Providing health insurance to more children could lead to diagnosing additional cases of mild or intermittent asthma, a new study shows. Some who treat childhood asthma say this could increase the number of children receiving medication to control their asthma symptoms and seeking care for asthma flare-ups.
A study published in the journal Health Services Research examined the relationship between insurance coverage and the likelihood of asthma diagnosis. The researchers found insured children with intermittent asthma are four times more likely to have an asthma diagnosis to receive a prescription for inhaled medication.
Children with more persistent asthma symptoms seemed to obtain a diagnosis regardless of insurance status, said lead author Tumaini Coker, MD, assistant professor at the University of California at Los Angeles’ Mattel Children’s Hospital.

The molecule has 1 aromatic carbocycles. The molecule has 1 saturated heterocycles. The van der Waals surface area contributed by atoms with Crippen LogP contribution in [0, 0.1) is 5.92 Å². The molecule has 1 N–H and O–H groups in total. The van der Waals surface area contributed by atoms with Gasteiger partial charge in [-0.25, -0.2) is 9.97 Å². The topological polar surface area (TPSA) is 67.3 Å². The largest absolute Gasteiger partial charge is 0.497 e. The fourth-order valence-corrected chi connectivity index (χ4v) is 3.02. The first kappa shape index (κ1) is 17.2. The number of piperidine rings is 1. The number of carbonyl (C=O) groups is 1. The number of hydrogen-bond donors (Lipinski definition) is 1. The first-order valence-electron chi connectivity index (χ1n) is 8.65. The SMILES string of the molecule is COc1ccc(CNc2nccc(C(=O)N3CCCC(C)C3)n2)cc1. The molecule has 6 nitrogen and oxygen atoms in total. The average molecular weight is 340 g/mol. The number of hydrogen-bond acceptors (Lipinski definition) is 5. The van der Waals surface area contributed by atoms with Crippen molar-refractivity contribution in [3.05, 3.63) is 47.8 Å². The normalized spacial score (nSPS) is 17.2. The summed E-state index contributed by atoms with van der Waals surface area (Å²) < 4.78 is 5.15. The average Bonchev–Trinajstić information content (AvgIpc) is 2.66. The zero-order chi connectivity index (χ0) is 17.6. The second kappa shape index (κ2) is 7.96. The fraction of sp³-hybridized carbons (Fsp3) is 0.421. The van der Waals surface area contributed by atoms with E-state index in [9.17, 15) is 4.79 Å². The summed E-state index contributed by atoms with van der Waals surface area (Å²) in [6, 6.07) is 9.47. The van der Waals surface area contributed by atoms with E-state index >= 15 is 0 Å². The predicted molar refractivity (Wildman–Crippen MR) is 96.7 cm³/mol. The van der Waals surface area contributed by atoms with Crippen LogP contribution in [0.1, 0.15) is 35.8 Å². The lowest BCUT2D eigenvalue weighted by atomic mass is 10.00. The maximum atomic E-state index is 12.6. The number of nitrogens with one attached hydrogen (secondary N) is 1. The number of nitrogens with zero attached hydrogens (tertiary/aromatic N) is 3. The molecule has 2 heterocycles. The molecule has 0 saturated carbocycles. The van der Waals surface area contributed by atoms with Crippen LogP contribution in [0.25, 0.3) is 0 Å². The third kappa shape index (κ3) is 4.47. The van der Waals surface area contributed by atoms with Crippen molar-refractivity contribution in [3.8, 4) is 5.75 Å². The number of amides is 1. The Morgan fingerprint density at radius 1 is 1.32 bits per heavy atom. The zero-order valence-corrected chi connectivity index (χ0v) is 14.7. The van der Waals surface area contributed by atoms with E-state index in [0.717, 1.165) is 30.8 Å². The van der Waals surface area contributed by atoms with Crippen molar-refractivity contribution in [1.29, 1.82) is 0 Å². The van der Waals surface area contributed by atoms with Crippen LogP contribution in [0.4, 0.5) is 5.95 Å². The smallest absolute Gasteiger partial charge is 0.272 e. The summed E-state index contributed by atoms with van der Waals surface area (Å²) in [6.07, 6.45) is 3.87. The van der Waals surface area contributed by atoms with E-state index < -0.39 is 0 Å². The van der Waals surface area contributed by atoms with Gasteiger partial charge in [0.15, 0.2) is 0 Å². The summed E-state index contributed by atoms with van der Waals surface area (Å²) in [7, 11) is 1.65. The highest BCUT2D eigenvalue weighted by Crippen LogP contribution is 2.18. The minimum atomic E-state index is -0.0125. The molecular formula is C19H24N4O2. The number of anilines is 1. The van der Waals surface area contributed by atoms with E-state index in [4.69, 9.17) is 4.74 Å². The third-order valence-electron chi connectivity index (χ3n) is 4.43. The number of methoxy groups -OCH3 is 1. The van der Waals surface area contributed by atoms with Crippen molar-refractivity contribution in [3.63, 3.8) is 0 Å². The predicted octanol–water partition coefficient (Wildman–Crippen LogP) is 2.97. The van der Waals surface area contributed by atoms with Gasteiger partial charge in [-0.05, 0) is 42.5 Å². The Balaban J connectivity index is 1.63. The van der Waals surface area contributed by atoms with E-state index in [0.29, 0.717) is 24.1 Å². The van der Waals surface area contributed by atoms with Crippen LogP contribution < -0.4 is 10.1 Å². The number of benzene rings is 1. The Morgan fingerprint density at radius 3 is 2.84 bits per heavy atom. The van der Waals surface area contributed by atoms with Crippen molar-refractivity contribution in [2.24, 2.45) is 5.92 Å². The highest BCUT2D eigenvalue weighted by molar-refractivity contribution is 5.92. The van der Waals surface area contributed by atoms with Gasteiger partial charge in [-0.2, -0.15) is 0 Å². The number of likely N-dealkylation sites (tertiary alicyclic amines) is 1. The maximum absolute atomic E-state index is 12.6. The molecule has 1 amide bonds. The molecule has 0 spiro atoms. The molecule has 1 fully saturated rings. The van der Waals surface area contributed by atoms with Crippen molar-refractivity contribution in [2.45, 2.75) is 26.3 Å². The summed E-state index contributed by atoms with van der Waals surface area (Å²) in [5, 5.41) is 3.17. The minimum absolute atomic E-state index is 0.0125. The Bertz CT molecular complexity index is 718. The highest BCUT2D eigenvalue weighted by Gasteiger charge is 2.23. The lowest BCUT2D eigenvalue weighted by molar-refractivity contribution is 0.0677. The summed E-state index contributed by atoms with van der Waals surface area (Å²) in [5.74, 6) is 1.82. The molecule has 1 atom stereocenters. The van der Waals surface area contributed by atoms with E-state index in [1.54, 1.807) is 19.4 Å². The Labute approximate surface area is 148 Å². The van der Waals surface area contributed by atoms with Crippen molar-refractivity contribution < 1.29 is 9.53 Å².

“Health insurance may lead to diagnosis for children with milder symptoms of asthma, who otherwise may not be diagnosed because they don’t present to emergency departments and doctor offices for asthma flares as often as children with more severe symptoms,” Coker said.
However, insured children with a diagnosis of intermittent asthma were also more likely to make visits to the emergency room or doctor’s office than children without insurance, despite taking medication. Coker’s team suggested that this may be due to parents’ increased sensitivity to asthma symptoms following a diagnosis.
“We need other studies that look at the long-term benefits and costs of detecting and treating previously undiagnosed children who have intermittent asthma” before understanding the widespread benefit to consumers, Coker said of wider health coverage.
Source: David Pittman, Health Behavior News Service